I'd let them handle the firearms before going to the range, preferably in a comfortable setting. I introduce new shooters to the weapons, explain the differences between them, and usually let them mount and dry-fire them in my home before going shooting.

It's a great thing you're doing. I usually take foreign visitors (including Californicators and Yankees) to the range when they visit.

kayak-man
March 7, 2011, 02:24 PM
One thing that I like to tell people ahead of time is that the range is loud, so if I'm yelling, Its not that I'm mad, I'm just trying to be heard over the gunshots and ear protection.

Sounds like it should be a great day, and its up to you, but I agree with everyone else that says that you should bring a bit more firepower if you can. Also, we/they may benefit if you take some pictures to document the excursion.

Chris "the Kayak-Man" Johnson

ATBackPackin
March 7, 2011, 08:13 PM
I agree the outdoor range would be better. An indoor range can be extremely intimidating for beginners between the noise and the smell of gunpowder. Also the longer drive will give you more time to talk about the firearms you will be shooting and of course safety.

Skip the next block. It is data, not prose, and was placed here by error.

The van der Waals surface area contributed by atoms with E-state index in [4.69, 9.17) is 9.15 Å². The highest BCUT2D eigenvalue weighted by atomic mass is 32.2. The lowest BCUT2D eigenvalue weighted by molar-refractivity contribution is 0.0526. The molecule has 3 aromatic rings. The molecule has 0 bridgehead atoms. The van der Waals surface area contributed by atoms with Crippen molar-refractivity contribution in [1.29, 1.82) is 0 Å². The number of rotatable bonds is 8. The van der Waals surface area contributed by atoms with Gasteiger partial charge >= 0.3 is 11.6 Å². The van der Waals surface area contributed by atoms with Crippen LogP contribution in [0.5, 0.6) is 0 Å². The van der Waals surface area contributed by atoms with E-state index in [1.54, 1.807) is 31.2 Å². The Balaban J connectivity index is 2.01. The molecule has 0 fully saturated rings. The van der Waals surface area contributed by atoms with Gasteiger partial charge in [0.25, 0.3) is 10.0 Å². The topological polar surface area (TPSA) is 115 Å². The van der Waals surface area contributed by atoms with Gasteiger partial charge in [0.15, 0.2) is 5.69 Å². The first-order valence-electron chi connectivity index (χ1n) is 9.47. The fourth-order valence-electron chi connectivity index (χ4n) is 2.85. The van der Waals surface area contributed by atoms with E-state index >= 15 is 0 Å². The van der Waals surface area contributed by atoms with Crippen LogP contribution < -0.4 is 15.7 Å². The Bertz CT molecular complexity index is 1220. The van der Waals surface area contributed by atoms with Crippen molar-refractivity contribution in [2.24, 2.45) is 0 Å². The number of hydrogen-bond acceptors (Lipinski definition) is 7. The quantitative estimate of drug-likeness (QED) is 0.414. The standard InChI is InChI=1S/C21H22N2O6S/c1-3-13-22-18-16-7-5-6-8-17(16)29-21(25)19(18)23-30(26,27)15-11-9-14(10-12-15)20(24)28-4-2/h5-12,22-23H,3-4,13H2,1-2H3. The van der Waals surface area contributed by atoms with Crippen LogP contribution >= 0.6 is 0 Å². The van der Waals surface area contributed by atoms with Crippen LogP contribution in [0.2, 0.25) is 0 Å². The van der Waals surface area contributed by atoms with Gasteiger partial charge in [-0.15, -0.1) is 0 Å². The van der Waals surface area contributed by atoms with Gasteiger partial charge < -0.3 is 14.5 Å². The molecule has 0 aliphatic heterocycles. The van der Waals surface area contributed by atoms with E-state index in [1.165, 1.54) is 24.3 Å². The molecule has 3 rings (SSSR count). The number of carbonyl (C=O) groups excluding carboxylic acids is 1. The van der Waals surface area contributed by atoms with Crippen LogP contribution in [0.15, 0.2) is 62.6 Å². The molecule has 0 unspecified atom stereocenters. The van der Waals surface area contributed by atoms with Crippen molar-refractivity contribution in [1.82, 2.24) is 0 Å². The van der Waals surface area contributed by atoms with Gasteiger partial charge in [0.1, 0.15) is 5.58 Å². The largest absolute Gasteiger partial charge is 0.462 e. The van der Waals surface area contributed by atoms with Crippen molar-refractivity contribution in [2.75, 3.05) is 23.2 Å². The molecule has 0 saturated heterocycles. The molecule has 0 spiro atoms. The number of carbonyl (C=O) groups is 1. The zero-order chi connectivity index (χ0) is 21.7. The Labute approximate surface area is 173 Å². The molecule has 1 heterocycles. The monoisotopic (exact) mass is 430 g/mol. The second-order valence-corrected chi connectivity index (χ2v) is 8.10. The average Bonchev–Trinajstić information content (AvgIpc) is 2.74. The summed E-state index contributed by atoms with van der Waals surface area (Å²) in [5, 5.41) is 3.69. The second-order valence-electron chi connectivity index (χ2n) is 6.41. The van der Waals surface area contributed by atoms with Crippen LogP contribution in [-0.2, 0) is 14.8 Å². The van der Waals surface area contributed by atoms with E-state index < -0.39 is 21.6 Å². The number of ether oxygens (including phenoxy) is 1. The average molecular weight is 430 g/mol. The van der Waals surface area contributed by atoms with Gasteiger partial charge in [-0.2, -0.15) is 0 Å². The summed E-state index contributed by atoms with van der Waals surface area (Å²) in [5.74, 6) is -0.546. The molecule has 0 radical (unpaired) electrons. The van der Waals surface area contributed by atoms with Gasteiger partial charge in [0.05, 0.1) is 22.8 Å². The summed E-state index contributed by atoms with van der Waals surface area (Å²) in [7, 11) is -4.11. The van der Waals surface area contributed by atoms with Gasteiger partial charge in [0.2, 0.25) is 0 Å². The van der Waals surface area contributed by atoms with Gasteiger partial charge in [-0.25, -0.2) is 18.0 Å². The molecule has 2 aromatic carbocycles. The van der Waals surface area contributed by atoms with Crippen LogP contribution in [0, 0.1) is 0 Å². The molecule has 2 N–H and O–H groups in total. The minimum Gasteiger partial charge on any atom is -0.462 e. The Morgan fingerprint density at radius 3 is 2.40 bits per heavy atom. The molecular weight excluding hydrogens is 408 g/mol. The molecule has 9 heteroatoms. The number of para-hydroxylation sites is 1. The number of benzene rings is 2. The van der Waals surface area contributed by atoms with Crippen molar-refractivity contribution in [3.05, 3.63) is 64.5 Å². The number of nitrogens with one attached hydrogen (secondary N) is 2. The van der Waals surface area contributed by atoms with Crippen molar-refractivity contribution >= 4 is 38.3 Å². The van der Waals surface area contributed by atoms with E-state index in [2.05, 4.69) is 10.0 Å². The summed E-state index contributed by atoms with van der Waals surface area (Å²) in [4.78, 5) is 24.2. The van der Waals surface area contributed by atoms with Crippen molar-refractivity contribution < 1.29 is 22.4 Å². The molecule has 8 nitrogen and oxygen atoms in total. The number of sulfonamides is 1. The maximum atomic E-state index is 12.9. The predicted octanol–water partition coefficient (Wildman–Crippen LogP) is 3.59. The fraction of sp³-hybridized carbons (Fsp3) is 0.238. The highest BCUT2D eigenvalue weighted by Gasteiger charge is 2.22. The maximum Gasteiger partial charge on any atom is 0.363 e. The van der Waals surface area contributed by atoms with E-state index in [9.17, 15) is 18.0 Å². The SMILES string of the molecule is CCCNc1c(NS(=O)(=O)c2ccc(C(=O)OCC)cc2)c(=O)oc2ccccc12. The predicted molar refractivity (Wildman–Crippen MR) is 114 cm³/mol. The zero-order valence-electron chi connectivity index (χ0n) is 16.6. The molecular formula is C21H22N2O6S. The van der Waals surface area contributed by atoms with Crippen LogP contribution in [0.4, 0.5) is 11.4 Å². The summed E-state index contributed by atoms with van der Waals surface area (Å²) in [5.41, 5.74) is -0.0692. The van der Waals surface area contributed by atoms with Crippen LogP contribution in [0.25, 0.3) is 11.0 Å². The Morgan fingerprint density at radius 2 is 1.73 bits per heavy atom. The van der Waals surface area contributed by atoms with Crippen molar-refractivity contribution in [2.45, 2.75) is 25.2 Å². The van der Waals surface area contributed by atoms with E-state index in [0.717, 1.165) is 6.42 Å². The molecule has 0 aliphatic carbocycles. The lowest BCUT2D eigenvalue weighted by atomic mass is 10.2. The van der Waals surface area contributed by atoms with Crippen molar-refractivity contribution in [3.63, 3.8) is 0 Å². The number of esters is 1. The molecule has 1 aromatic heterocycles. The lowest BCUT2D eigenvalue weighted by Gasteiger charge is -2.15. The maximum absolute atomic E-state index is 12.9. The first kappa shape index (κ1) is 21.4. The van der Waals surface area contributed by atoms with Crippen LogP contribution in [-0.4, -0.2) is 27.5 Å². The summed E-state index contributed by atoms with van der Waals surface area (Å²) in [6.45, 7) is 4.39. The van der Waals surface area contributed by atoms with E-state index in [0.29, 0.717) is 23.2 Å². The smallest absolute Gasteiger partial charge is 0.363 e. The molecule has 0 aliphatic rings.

I would take as many firearms as I could because who knows when they will get an opportunity like this again if ever.

Bring a camera and a crap load of ammo. I'm sure all three of you are going to want plenty of photos to remember this day by. This is why I love gun people. Oh and don't forget to let them take some targets home to show their friends and family.

Shawn

Ashcons
March 8, 2011, 01:07 PM
Good point about the camera and a bigger variety of guns. Spring is trying to get started around here and we all decided that Mar 26 will be the best day for everyone to get together to go, so maybe we'll change plans and head to the outdoor range instead and take my .270 (nothing tacticool in the "collection" yet). :)

MattTheHat
March 8, 2011, 01:46 PM
Some indoor (and maybe outdoor) ranges don't allow cameras. Indoor ranges are relatively dimly lit, so a camera's flash can be distracting. Even if the range doesn't normally allow camera's, if you speak to the RO and promise to turn off the flash, given the circumstance, I think many would give you the okay even if it's against their posted rules.

-Matt